Isaiah 65:17-25 (ESV), ‘’’For behold, I create new heavens and a new earth, and the former things shall not be remembered or come into mind. But be glad and rejoice forever in that which I create; for behold, I create Jerusalem to be a joy, and her people to be a gladness. I will rejoice in Jerusalem and be glad in my people; no more shall be heard in it the sound of weeping and the cry of distress. No more shall there be in it an infant who lives but a few days, or an old man who does not fill out his days, for the young man shall die a hundred years old, and the sinner a hundred years old shall be accursed. They shall build houses and inhabit them; they shall plant vineyards and eat their fruit. They shall not build and another inhabit; they shall not plant and another eat; for like the days of a tree shall the days of my people be, and my chosen shall long enjoy the work of their hands. They shall not labor in vain or bear children for calamity, for they shall be the offspring of the blessed of the Lord, and their descendants with them. Before they call, I will answer; while they are yet speaking, I will hear. The wolf and the lamb shall graze together; the lion shall eat straw like the ox, and dust shall be the serpent’s food. They shall not hurt or destroy in all my holy mountain,’ says the Lord.’”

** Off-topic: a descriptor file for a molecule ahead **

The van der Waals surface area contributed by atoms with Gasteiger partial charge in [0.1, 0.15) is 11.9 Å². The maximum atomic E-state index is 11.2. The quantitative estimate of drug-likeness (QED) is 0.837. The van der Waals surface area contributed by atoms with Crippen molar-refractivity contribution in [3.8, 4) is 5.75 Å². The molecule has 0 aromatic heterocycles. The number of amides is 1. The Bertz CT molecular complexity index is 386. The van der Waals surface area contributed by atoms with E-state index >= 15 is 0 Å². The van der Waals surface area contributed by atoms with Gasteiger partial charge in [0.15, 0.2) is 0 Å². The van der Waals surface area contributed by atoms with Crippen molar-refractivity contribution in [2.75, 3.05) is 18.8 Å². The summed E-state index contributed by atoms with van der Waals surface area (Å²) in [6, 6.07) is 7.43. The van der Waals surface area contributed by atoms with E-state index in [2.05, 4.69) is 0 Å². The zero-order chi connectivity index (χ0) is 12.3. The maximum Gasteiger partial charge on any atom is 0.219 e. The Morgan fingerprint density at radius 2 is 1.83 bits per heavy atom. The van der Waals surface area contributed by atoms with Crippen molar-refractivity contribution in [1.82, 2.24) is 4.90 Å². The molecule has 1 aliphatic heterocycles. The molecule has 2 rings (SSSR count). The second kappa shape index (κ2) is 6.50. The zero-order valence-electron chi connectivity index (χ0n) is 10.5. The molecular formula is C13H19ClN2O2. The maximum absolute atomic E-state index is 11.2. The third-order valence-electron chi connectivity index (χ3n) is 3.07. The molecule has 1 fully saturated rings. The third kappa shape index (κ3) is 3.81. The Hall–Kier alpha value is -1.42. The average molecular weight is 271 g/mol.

Let’s first look at the three groups of animals used in both Isaiah 11 and 65. Notice that Isaiah includes predatory beasts (bolded), domestic animals (italics), and snakes (underlined). These same three groups of animals are mentioned in Genesis 3:14, “The Lord God said to the serpent, “Because you have done this, cursed are you above all livestock and above all beasts of the field.” Other groups like birds and fish were likely also included in the curse, but for whatever reason, these three; wild animals, livestock, and snakes were specifically mentioned by God. That Isaiah is unambiguously reaching back to this verse is clear from Isaiah 65:25 (ESV) where he says, “and dust shall be the serpent’s food.” In Genesis 3:14 (ESV), God cursed the symbol of Satan’s deception, the snake, physiologically altering its mode of locomotion and, as a consequence, that which enters its mouth. God said, “On your belly you shall go, and dust you shall eat all the days of your life.”